Documentation for routine
close assembled from the following types:
Channel, normally. This makes subsequent
send calls die with X::Channel::SendOnClosed. Subsequent calls of
.receive may still drain any remaining items that were previously sent, but if the queue is empty, will throw an X::Channel::ReceiveOnClosed exception. Since you can produce a
Seq from a Channel by contextualizing to array with
@() or by calling the
.list method, these methods will not terminate until the channel has been closed. A whenever-block will also terminate properly on a closed channel.
my = Channel.new;.close;.send(1);CATCH ;# OUTPUT: «X::Channel::SendOnClosed: Cannot send a message on a closed channel␤»
Please note that any exception thrown may prevent
.close from being called, this may hang the receiving thread. Use a LEAVE phaser to enforce the
.close call in this case.
Closes the tap.
method close(IO::Pipe: --> Proc)
Closes the pipe and returns Proc object from which the pipe originates.
method close(IO::CatHandle: --> True)
Closes the currently active source handle, as well as any already-open source handles, and empties the source handle queue. Unlike a regular IO::Handle, an explicit call to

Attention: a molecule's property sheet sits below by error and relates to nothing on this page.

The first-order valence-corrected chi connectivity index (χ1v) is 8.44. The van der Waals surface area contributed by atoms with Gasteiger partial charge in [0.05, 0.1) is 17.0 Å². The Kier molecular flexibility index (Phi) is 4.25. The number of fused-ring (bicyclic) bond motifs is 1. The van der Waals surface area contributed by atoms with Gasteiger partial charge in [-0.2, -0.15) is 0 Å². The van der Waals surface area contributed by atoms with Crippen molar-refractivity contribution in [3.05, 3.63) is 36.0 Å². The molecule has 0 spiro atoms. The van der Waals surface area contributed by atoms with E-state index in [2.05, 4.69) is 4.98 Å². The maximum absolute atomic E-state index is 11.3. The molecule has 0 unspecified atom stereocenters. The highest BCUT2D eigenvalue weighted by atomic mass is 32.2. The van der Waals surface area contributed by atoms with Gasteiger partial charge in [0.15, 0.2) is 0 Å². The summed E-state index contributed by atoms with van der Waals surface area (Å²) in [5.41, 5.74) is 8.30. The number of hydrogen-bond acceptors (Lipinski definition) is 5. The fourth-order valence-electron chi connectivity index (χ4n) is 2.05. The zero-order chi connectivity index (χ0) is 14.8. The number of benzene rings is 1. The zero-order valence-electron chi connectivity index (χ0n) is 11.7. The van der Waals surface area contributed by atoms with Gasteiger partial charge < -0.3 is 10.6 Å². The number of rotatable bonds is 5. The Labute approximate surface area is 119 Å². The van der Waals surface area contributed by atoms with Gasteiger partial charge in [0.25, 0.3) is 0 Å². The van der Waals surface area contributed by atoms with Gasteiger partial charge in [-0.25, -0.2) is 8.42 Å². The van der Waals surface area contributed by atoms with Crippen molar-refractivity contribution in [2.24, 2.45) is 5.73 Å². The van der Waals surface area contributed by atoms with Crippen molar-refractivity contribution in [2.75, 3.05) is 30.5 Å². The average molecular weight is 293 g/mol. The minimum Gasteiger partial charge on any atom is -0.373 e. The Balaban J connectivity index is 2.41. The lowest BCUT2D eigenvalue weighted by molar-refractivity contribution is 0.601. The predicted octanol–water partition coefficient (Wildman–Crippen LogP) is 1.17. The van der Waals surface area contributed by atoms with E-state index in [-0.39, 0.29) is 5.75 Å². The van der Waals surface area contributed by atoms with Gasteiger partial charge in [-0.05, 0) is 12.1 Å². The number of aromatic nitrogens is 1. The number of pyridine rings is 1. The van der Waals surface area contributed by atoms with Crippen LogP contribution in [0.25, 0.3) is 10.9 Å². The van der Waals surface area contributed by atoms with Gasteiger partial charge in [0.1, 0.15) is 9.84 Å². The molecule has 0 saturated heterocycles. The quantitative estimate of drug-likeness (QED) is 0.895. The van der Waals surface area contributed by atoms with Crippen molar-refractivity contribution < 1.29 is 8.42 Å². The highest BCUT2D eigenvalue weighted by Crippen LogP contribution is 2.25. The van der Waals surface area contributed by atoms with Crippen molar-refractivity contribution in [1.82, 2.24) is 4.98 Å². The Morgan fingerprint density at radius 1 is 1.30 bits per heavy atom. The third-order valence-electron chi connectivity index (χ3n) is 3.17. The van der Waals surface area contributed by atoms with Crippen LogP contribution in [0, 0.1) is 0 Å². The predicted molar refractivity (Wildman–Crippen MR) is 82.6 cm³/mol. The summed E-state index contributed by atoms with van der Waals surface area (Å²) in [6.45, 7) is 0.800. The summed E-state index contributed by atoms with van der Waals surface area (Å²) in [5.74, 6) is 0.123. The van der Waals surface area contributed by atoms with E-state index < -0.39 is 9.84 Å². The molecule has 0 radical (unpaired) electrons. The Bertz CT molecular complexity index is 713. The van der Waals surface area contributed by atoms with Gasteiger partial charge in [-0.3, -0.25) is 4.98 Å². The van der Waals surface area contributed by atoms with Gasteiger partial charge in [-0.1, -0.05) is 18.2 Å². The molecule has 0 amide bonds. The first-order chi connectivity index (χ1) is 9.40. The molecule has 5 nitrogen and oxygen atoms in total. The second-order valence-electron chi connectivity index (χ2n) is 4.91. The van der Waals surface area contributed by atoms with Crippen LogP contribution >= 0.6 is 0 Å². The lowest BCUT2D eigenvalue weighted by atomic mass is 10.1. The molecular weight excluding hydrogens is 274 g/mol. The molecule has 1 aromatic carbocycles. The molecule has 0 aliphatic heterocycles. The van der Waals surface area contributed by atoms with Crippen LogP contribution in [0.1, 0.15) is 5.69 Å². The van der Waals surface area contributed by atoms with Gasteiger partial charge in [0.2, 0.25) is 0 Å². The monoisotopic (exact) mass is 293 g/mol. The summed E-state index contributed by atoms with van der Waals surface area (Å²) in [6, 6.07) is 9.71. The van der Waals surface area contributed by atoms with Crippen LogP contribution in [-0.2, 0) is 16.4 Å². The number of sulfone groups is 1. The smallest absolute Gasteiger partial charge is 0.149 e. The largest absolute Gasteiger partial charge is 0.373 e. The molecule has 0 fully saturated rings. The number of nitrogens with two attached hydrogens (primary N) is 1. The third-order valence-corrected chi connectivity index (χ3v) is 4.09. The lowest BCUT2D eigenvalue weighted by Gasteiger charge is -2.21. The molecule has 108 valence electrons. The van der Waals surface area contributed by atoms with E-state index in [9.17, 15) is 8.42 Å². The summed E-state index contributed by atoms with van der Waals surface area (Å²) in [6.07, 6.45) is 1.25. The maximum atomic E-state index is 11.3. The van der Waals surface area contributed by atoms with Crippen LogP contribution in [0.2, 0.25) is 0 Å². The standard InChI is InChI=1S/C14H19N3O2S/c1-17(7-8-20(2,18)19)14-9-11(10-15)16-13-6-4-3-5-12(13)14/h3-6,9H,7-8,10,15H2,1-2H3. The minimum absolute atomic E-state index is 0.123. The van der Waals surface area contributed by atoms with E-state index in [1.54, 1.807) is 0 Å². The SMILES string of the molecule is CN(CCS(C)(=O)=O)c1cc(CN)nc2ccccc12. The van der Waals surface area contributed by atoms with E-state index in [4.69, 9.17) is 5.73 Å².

.close is often not necessary on a CatHandle, as merely exhausting all the input closes all the handles that need to be closed.
method close(IO::Handle: --> Bool)multi sub close(IO::Handle )
Closes an open filehandle, returning
True on success. No error is thrown if the filehandle is already closed, although if you close one of the standard filehandles (by default:
$*ERR: any handle with native-descriptor
2 or lower), you won't be able to re-open them.
It's a common idiom to use
LEAVE phaser for closing the handles, which ensures the handle is closed regardless of how the block is left.
dosub do-stuff-with-the-file (IO )
Note: unlike some other languages, Raku does not use reference counting, and so the filehandles are NOT closed when they go out of scope. While they will get closed when garbage collected, garbage collection isn't guaranteed to get run. This means you must use an explicit
close on handles opened for writing, to avoid data loss, and an explicit
close is recommended on handles opened for reading as well, so that your program does not open too many files at the same time, triggering exceptions on further
Note several methods allow for providing
:close argument, to close the handle after the operation invoked by the method completes. As a simpler alternative, the IO::Path type provides many reading and writing methods that let you work with files without dealing with filehandles directly.
Closes the socket.
Fails if the socket is not connected.
In order to close the underlying listening socket created by
listen you can
close the IO::Socket::Async::ListenSocket/type/IO::Socket::Async::ListenSocket. See listen for examples.